Put more simply (and with a Christmas and baby theme!) – say we assume that a baby girl will like the colour pink, playing with dolls and looking pretty, but not like sport. Say the world also repeatedly reminds her that she is a girl, whilst sending her the message that girls like the colour pink, playing with dolls and looking pretty, but not sport. She will put two and two together. She will know that a) she is a girl, and b) that girls do those things and do not do sport. So because she is a girl and that’s what girls do, that’s what she does. It’s a sneaky recurring cycle. She then grows up believing lots about herself that she doesn’t question, and passes these messages on to her own daughter. Although this isn’t a parent issue – none of the parents I know are raising their children to expect less of themselves and all would tell them that they could be whoever they want to be – the problem is however gender neutral your parenting might be, the world is not a gender-neutral place, particularly for girls.

“Sugar and spice and all things nice, that’s what little girls are made of”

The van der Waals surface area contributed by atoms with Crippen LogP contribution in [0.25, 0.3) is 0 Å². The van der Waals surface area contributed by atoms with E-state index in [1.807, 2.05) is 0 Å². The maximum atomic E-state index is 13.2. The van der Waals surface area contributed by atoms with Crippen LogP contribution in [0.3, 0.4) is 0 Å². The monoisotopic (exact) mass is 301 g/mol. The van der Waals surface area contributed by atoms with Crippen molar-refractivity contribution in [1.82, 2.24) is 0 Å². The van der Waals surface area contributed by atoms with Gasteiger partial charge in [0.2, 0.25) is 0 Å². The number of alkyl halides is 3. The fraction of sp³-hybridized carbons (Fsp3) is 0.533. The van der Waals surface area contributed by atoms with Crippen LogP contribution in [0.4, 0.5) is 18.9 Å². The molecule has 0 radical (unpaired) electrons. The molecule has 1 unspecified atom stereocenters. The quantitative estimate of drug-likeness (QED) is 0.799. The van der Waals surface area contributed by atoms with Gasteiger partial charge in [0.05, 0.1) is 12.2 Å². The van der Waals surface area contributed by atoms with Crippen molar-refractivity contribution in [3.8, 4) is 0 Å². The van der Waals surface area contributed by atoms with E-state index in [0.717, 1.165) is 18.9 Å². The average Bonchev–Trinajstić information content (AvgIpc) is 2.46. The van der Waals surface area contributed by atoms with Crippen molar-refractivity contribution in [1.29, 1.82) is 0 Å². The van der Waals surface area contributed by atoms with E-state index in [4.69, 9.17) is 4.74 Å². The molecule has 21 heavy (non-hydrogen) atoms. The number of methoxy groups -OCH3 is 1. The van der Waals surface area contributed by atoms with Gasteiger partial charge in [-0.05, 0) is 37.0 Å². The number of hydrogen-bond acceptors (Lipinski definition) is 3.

19th Century Nursery Rhyme

As a society, we have created an environment where girls are surrounded by pink things, dolls and messages about looking pretty, but not always by sport or physical activity. Try google image searching and you’ll be assaulted by a sea of pink. There are some positive messages to girls from the toys you’ll find – but a lot of the images show “girly” cosmetic sets, dolls and princesses. I was brought up in the Disney era, so I’m all about a princess and I’m all about dressing up, but where are all the sporty toys and where is the message that girls can be active too? To me, the message is that I should a) like pink and b) like dolls. Because I’m a girl. Conversely, google image search “Christmas toys for boys” and it’s a much different story. Action toys, cars and Lego are the order of the day. What strikes me the most is that boys seem to get all the colours (except pink of course), whereas girls are already much more limited in their options. Something is wrong about this picture.